This, of course, meant that should the home fires get out of control, I could douse them with beer. It would also mean that if the home fires failed to burn as brightly as I wanted, I could bolster those flames with the articles of clothing that seem to fall from the ceiling within hours of the Queen’s departure.

For three glorious weeks, the reins would be off and I would be free to pursue the leisurely pursuits of the common bachelor. For instance, on the first night I walked into the house, into the kitchen for a beer, into the living room, turned on the hockey game, and then watched it intently while the barbecue was warming up outside. Not a particularly bold and daring move you say? Would you believe I did it without taking my shoes off?
Then there was the barbecue itself. The Queen and the Princess prefer, nay, demand their meats shoe-leather tough. On that particular night I took the lariat off the cow, clipped its horns, bulldogged it onto the barbecue -- briefly -- and then hummed Red River Valley all the while I was eating.

My private dinner, believe it or not, was consumed in the living room. I also had corn on the cob. Not a major feat in itself, you say? But remember, I did so with the entire container of butter on the TV tray.

Such heady stuff should suffice, I suppose. It should have been enough to exalt in that quiet peace. But, decadent fellow that I am, it was not enough. I took the dishes to the sink, grabbed a beer and sat back down to watch the hockey game. And that wasn’t all. Sitting there on my throne, the passion of power overcame me. I could not control myself. I didn’t put the TV tray away. That was my first night. After that I committed every sin for which the Queen and her Princess would have tossed me into the dungeon.

I missed garbage day.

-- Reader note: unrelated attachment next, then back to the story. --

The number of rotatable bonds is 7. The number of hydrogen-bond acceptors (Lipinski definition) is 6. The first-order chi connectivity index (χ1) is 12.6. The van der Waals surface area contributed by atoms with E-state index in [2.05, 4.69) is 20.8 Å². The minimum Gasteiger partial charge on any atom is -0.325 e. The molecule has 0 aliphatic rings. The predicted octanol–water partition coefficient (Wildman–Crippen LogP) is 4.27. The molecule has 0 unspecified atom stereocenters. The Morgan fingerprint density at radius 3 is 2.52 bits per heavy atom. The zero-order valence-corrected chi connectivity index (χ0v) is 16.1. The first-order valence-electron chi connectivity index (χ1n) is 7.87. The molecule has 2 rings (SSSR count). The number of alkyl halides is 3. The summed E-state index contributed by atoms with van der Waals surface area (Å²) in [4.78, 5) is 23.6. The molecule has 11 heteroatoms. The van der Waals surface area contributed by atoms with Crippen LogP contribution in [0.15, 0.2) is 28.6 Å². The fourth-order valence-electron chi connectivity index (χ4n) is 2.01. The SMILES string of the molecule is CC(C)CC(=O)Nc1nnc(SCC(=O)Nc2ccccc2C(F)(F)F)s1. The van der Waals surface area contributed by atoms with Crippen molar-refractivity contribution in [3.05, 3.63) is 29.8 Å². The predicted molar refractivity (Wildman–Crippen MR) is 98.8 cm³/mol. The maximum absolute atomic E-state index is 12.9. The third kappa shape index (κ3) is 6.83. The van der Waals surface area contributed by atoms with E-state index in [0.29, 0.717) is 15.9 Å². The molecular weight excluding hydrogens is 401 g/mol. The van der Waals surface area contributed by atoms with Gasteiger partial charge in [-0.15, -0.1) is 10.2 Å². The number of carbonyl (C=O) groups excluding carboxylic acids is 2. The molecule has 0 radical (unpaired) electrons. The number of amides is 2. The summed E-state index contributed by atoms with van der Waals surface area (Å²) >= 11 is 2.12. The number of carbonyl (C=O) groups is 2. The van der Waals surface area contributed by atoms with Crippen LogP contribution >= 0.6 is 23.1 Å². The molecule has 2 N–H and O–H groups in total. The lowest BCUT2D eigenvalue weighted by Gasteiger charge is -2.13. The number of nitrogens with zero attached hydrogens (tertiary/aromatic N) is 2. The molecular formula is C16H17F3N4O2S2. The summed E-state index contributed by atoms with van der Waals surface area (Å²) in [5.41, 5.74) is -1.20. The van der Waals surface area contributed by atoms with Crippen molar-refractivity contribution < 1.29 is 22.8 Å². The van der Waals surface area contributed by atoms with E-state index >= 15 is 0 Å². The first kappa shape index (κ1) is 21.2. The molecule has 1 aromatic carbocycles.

I fished. Glorious spring evenings on the river and estuary, with cool refreshment waiting in the quiet pub.

I fished.

I fished.

I fished.

I golfed.

Did I happen to mention that I fished?

I did not watch one episode of Barney. I not watch one episode of Lunette and her moth-eaten Molly.
I left the video of The Jungle Book on the shelf to collect the dust it so richly deserved after 2,003 viewings in the Huxley household.

One might think I was a happy man. And I was. But a phone call one evening signalled an end to it all. There were only seven words in the conversation. Seven words pronounced by a little lady whose mastery of the English language had seemed to blossom beyond all reasonable proportions in a few short weeks.

“Miss Daddy,” she said. “Big hugs.” Then I heard the little “tick” that could for all intents and purposes have been phone line static had it not been for that grown up little voice adding, “Big kiss, Dad.”

There was a numbness just then. The castle had lost its glitter. The lights seemed not enough to dispel the shadows. The freedom of bachelorhood seemed nothing more than a prison cell with invisible bars.

I knew that the 2,004th viewing of The Jungle Book would go well. I would even do my Balu the Bear song and dance that made my little Princess giggle so deliciously. But when Mowgli was entering the Man Village and Balu was beckoning him to return, my own lips would mouth Balu’s words, “Come back, come back...”

Something caught in my throat. It wasn’t steak and it wasn’t corn on the cob and it wasn’t freedom. It was the fragrant blossom of a little girl’s hair, the surprising strength of a little girl’s hug, the enigmatic electricity of a little girl’s kiss, and the hollow heart of a father missing his daughter.